BERLIN — Negotiators for Leo Kirch and Deutsche Bank said on Wednesday they were unable to reach a settlement in the multibillion-dollar dispute over compensation in connection with the 2002 collapse of the Kirch media empire.

Germany’s highest court ruled in 2006 that Deutsche Bank, Germany’s biggest bank, must in principle pay unspecified damages to Kirch, 83, because of comments made by its former chief exec, Rolf Breuer, that caused the collapse of Kirch’s media empire.

After years of lawsuits over the amount of compensation, Deutsche Bank and Kirch agreed last September to follow a request by a Munich court to go to arbitration.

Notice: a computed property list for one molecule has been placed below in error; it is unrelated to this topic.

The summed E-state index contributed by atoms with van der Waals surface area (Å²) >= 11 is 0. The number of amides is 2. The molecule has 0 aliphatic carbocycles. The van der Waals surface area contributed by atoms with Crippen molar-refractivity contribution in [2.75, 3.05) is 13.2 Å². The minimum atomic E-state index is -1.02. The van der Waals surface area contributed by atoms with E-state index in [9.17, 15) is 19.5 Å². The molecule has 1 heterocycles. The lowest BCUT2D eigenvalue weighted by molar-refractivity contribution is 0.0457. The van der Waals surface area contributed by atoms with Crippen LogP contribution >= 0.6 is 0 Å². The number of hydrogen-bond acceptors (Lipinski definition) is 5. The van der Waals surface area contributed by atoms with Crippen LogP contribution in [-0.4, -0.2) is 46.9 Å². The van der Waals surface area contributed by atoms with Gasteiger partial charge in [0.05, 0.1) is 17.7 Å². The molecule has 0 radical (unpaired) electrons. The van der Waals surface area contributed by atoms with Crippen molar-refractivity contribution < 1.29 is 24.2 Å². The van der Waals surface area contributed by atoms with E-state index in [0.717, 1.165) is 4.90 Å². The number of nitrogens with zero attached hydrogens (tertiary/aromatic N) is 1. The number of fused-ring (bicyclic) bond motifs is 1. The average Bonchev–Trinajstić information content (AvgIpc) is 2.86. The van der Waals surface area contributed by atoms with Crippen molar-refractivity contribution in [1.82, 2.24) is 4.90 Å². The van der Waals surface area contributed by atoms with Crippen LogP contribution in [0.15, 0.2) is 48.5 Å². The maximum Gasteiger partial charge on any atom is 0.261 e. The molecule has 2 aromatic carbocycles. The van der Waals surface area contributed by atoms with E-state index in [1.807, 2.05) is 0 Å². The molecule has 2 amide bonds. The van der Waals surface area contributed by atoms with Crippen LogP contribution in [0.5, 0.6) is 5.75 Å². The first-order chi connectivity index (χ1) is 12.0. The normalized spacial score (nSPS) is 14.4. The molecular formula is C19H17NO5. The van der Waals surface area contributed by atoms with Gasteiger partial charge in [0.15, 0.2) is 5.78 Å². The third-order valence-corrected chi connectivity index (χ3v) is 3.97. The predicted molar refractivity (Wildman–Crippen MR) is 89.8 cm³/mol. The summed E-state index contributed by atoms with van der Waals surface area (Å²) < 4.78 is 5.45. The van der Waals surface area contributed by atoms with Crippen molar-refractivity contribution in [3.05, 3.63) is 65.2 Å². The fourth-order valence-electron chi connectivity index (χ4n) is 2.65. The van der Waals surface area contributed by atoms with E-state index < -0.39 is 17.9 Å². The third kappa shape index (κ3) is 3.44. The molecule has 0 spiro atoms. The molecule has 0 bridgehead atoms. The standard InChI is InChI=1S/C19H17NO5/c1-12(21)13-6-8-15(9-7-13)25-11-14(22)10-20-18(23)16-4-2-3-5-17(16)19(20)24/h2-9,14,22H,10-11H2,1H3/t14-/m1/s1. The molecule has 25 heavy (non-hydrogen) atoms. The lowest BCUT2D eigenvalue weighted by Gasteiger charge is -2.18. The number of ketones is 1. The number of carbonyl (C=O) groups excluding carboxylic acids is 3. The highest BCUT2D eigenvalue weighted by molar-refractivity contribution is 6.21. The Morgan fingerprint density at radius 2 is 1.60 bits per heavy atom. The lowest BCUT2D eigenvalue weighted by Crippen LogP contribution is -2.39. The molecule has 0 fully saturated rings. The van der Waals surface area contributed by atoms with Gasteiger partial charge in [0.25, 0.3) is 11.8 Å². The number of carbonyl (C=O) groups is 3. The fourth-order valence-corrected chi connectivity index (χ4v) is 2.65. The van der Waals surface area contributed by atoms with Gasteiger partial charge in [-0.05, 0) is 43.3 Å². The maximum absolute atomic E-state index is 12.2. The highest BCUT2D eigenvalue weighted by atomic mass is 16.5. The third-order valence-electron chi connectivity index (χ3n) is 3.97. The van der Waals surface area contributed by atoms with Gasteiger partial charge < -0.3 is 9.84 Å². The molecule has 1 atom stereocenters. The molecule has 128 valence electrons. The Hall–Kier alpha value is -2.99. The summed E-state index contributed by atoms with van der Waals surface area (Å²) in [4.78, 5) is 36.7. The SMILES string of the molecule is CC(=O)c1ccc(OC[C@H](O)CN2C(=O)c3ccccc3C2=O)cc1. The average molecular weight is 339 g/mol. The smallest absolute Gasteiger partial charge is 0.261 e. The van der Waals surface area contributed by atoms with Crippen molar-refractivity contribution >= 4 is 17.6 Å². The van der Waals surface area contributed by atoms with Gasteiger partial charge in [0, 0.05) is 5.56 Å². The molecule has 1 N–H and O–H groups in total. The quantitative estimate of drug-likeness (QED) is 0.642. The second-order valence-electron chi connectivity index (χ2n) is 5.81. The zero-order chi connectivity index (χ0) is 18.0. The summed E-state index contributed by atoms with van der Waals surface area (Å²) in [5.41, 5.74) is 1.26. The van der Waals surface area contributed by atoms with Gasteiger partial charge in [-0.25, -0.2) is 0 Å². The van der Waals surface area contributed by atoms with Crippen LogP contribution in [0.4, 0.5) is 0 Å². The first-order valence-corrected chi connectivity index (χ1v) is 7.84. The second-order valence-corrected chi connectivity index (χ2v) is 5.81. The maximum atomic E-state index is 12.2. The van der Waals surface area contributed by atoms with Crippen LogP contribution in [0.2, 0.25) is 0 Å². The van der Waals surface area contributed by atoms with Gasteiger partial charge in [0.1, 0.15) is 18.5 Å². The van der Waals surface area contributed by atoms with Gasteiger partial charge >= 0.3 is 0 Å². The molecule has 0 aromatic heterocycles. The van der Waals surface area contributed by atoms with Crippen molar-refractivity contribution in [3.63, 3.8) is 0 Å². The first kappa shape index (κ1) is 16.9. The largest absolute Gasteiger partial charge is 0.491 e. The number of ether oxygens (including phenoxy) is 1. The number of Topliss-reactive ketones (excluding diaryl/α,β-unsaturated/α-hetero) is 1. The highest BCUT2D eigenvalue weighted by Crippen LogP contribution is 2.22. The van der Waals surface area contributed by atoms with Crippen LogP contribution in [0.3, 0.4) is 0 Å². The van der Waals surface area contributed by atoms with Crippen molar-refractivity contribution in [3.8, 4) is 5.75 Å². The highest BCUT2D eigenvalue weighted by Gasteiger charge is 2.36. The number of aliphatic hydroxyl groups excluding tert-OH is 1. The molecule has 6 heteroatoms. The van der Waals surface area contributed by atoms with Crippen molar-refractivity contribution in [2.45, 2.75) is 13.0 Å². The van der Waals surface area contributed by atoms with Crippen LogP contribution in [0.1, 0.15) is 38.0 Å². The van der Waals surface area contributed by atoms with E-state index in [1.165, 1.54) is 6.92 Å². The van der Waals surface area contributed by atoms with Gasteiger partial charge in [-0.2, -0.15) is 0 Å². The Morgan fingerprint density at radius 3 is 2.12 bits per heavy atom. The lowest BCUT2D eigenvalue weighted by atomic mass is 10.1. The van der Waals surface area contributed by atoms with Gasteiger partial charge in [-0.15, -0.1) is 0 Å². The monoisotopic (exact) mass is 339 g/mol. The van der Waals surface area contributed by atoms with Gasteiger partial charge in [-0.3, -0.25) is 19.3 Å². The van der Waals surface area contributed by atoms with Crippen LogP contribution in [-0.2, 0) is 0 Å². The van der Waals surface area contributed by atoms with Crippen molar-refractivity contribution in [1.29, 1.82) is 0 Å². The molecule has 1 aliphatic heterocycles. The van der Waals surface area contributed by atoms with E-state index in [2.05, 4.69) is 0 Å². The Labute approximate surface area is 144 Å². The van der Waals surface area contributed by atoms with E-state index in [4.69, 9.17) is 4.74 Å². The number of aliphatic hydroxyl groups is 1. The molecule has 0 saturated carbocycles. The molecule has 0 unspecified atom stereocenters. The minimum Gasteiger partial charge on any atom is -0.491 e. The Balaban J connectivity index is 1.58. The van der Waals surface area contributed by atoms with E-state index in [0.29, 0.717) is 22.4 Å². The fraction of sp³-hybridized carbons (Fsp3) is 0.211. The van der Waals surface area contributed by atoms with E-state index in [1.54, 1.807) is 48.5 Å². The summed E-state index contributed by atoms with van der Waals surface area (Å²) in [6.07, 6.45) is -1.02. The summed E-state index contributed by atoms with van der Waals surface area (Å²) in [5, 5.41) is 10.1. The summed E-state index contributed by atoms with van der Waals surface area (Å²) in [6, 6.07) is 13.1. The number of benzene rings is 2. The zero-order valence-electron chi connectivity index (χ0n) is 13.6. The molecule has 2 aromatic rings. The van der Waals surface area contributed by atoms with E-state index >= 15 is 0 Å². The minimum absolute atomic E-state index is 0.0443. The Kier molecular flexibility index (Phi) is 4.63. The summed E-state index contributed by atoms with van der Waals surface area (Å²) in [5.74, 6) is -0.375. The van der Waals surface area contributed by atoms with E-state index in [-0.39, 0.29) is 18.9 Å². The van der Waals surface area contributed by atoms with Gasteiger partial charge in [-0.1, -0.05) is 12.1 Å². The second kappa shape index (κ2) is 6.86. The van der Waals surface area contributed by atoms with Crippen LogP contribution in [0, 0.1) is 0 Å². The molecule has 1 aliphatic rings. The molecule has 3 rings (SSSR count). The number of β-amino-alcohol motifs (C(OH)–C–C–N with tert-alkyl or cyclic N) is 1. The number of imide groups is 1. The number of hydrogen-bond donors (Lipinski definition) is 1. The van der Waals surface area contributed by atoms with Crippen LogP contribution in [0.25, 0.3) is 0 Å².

Kirch is seeking more than €3 billion ($4.1 billion) in compensation for the loss of assets, which were taken over by creditor banks following the dissolution of his Kirch Group.

Germany’s highest court had ruled that Breuer violated client confidentiality for casting doubt on Kirch’s creditworthiness while his company was struggling with massive debt. That sparked the fall of his vast Kirch Group as panicked lenders refused to grant further credit, resulting in what was then Germany’s biggest financial collapse.

“We were and are interested in an appropriate and fair resolution,” a Deutsche Bank spokesman said, but added it was now clear that Kirch was never interested in that.

“The Kirch side went into the talks with an open mind and willingness to compromise,” a Kirch spokesman said.

No new arbitration date has been set, according to the Munich court spokesman, who declined to provide further details.